SLVSA75A July   2010  – August 2015 TPS386596


  1. Features
  2. Applications
  3. Description
  4. Revision History
  5. Pin Configuration and Functions
  6. Specifications
    1. 6.1 Absolute Maximum Ratings
    2. 6.2 ESD Ratings
    3. 6.3 Recommended Operating Conditions
    4. 6.4 Thermal Information
    5. 6.5 Electrical Characteristics
    6. 6.6 Timing Requirements
    7. 6.7 Switching Characteristics
    8. 6.8 Typical Characteristics
  7. Parameter Measurement Information
  8. Detailed Description
    1. 8.1 Overview
    2. 8.2 Functional Block Diagram
    3. 8.3 Feature Description
      1. 8.3.1 Voltage Monitoring
      2. 8.3.2 Manual Reset
      3. 8.3.3 Reset Output
    4. 8.4 Device Functional Modes
  9. Application and Implementation
    1. 9.1 Application Information
      1. 9.1.1 Undervoltage Detection
    2. 9.2 Typical Application
      1. 9.2.1 Design Requirements
      2. 9.2.2 Detailed Design Procedure
      3. 9.2.3 Application Curves
  10. 10Power Supply Recommendations
  11. 11Layout
    1. 11.1 Layout Guidelines
    2. 11.2 Layout Example
  12. 12Device and Documentation Support
    1. 12.1 Device Support
      1. 12.1.1 Development Support
        1. Spice Models
      2. 12.1.2 Device Nomenclature
    2. 12.2 Community Resources
    3. 12.3 Trademarks
    4. 12.4 Electrostatic Discharge Caution
    5. 12.5 Glossary
  13. 13Mechanical, Packaging, and Orderable Information

Package Options

Mechanical Data (Package|Pins)
Thermal pad, mechanical data (Package|Pins)
Orderable Information

8 Detailed Description

8.1 Overview

The TPS386596L33 multi-channel reset supervisor provides a complete single reset function for a four power supply system. The design of the SVS is based on the TPS386000 quad supervisor device series. The TPS386596 is designed to assert the RESET signal following the logic in Table 1. The RESET output remains asserted for a 50-ms delay time (td) after the event of reset release. The SENSE1 input has a fixed voltage threshold designed to monitor a 3.3-V nominal supply. The trip point, VIT1, for SENSE1 is 2.90 V (typical). Each of the remaining SENSEn inputs (n = 2, 3, 4) can be set to any voltage threshold greater than 0.4 V using an external resistor divider. An active-low manual reset (MR) input is also provided for asserting the RESET signal as desired by the system, regardless of the voltage on any of the SENSE pins.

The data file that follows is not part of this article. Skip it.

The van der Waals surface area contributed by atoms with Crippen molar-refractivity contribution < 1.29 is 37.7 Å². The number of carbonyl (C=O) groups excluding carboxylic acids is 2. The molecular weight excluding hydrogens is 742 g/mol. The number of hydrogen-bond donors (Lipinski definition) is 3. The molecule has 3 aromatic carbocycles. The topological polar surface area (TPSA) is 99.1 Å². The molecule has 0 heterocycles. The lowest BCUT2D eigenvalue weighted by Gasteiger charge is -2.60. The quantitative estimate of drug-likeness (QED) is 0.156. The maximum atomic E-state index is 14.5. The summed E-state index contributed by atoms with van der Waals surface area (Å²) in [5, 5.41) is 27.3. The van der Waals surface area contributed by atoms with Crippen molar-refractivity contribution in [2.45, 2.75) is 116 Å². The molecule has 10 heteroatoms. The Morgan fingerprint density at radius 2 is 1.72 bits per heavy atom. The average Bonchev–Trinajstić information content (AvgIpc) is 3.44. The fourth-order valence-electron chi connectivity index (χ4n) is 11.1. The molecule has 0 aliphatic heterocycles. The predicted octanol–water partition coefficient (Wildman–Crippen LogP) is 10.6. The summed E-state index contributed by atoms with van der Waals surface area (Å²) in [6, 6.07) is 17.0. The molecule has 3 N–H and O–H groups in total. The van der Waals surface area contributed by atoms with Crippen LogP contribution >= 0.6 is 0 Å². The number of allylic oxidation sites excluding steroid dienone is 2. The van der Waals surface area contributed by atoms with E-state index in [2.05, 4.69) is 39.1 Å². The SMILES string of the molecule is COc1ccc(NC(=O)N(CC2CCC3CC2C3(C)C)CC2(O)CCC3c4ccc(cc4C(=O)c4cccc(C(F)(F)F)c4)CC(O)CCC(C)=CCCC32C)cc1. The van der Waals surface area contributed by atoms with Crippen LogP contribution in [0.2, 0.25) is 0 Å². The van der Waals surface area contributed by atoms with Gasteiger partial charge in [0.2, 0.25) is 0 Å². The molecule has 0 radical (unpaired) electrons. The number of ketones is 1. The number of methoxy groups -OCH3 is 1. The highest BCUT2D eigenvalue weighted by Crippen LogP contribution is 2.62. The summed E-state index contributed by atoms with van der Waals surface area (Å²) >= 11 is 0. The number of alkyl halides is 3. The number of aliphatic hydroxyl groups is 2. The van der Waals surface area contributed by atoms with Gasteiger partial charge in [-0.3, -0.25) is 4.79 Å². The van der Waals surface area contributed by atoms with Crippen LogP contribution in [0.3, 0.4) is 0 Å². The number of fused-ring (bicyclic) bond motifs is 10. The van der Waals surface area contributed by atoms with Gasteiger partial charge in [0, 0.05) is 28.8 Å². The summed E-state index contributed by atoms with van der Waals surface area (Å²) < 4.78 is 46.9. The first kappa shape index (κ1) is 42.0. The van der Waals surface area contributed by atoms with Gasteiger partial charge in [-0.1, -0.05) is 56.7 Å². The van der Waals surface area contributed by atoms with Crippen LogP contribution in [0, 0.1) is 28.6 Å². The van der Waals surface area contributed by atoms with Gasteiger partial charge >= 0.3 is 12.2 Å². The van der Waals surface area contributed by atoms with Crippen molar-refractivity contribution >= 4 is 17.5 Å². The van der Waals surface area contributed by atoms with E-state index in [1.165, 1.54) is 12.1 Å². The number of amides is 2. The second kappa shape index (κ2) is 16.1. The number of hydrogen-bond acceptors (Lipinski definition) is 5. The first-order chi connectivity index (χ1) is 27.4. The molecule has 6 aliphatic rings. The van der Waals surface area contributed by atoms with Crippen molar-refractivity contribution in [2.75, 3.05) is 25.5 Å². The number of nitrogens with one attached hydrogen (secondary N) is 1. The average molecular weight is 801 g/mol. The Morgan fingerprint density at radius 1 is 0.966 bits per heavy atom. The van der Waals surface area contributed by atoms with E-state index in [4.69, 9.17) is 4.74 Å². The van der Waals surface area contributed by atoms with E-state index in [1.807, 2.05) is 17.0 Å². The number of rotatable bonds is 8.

8.2 Functional Block Diagram

TPS386596 BlkDgm_lvsa75.gif

8.3 Feature Description

8.3.1 Voltage Monitoring

Each SENSEn (n = 2, 3, 4) pin can be set to monitor any voltage threshold greater than 0.4 V using an external resistor divider. The SENSE1 pin is designed to monitor a 3.3-V supply with a 2.9-V threshold. A broad range of voltage thresholds can be supported, allowing these devices to be used in a wide array of applications.

The TPS386596 is relatively immune to short negative transients on the SENSEn pin. Sensitivity to transients depends on threshold overdrive, as shown in the typical performance graph TPS386596 SENSEn Minimum Pulse Width vs SENSEn Threshold Overdrive Voltage (Figure 4).

8.3.2 Manual Reset

The manual reset MR input allows external logic signal from processors, other logic circuits, and/or discrete sensors to initiate a reset. The typical application of a TPS386596 has its RESET output connected to processor. A logic low at MR causes RESET to assert. After MR returns to a logic high and SENSEn are above the respective voltage thresholds, RESET is released after a fixed 50-ms reset delay time. An internal 100-kΩ pullup to VDD is integrated on the MR input. There is also an internal 50-ns (typical) deglitch circuit.

8.3.3 Reset Output

In a typical application of the TPS386596, the RESET output is connected to the reset input of a processor (DSP, MCU, CPU, FPGA, ASIC, and so forth) or connected to the enable input of voltage regulators (DC-DC, LDO, and so forth).

The TPS386596 provides an open-drain reset output. Pullup resistors must be used to hold this line high when RESET is not asserted. By connecting a pullup resistor to the proper voltage rail (up to 6.5 V), the RESET output can be connected to other devices at the proper interface voltage level. The pullup resistor should be no smaller than 10 kΩ due to the finite impedance of the output transistor.

The RESET output is defined for VDD > 0.9 V. To ensure that the target processor is properly reset, the VDD supply input should be fed by the power rail and be available as early as possible in the application.

Table 1 shows a truth table of how the RESET output is asserted or released. Figure 1 provides a timing diagram that shows how RESET is asserted and deasserted in relation to MR and the SENSEn inputs. Once the conditions are met, the transitions from the asserted state to the release state are performed after a fixed 50-ms delay time.

8.4 Device Functional Modes

Table 1 shows the device functional modes.

Table 1. RESET Truth Table

MR = L SENSEn < VITn RESET = L Reset asserted
MR = L SENSEn > VITn RESET = L Reset asserted
RESET = L Reset asserted
RESET = H Reset released